Sustainable products initiative, including Eco-design Directive - Related Opinions
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Increasing tensions between geopolitical blocs, supply chain problems and the need to respond to the challenges of climate change, rising resource consumption and social imbalances are now key areas of activity in European industrial policy.
The EU Strategy for Sustainable and Circular Textiles announced the review of the Textile Labelling Regulation. As part of this review, the Strategy mentions the possibility to introduce mandatory disclosure of types of information other than those already included in the current Regulation, such as sustainability and circularity parameters, products’ size and, where applicable, the country where manufacturing processes take place (‘made in’). The opinion will explore the different options to expand the scope of the Textile Labelling Regulation, including parameters on sustainability and circularity in coherence with current legislative proposals linked to traceability. The opinion will take account of the industrial perspective, including costs and improved exchange of information along the value chain, and the consumer perspective, in order to ensure correct, accurate and clear information.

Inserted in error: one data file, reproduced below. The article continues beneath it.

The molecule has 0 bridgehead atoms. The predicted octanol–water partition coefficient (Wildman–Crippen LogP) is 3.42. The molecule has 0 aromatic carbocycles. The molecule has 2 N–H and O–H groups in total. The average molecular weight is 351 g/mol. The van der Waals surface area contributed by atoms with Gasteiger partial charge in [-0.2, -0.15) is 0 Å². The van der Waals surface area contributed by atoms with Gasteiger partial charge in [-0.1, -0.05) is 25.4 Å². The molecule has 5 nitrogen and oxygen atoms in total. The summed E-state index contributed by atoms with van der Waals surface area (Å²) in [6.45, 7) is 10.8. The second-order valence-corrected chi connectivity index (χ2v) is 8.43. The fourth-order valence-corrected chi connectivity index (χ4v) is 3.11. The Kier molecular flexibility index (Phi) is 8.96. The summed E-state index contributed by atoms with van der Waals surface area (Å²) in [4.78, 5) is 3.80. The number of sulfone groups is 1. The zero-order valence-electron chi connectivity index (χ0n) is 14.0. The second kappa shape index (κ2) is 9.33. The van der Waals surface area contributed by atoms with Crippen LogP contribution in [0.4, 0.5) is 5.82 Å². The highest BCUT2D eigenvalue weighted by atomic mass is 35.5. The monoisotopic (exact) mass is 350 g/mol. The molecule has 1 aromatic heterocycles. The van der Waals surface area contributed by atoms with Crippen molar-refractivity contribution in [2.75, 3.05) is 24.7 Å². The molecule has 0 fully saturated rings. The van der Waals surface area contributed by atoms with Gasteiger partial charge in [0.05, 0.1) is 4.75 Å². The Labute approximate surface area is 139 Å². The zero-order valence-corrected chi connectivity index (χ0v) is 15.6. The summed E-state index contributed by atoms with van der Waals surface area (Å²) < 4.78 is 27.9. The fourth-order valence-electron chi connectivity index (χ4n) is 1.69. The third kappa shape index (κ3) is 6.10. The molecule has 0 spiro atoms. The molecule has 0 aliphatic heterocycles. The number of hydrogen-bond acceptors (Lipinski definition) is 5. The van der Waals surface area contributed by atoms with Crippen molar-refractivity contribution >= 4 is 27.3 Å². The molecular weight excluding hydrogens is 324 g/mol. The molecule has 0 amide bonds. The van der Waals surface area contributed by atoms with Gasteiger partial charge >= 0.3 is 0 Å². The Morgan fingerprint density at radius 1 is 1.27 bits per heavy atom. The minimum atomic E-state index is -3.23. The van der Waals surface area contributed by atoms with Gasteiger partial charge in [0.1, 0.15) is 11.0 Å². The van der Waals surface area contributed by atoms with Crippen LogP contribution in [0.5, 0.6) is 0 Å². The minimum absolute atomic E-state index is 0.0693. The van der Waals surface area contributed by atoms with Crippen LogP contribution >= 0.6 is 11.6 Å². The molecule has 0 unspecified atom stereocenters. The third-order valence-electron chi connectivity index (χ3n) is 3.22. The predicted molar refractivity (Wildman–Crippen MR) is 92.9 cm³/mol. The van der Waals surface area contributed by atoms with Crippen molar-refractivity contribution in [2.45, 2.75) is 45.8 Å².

This initiative will require companies to substantiate claims they make about the environmental footprint of their products/services by using standard methods for quantifying them. The aim is to make the claims reliable, comparable and verifiable across the EU – reducing ‘greenwashing’.
The Commission is presenting revised rules that will make it cheaper, quicker and more predictable to protect industrial designs across the EU. The proposals for a revised Regulation and Directive on industrial designs modernise the existing Community design framework and parallel national design regimes, created and harmonised 20 years ago.
The aim of this OIO is to identify avenues for a transparent and credible sustainability-labelling framework, which is easy to understand and empowers consumers to make more sustainable food choices. The OIO would contribute to achieving more sustainable and healthy food systems in practice by exploring potential avenues to empower the consumer to make more sustainable buying decisions.
Most consumers say they want to pay attention to the environmental impact, but complain that only partial information is available. In its opinion, the EESC stresses the need to make every effort to ensure that better information on reparability is made available to consumers and to combat unfair practices.
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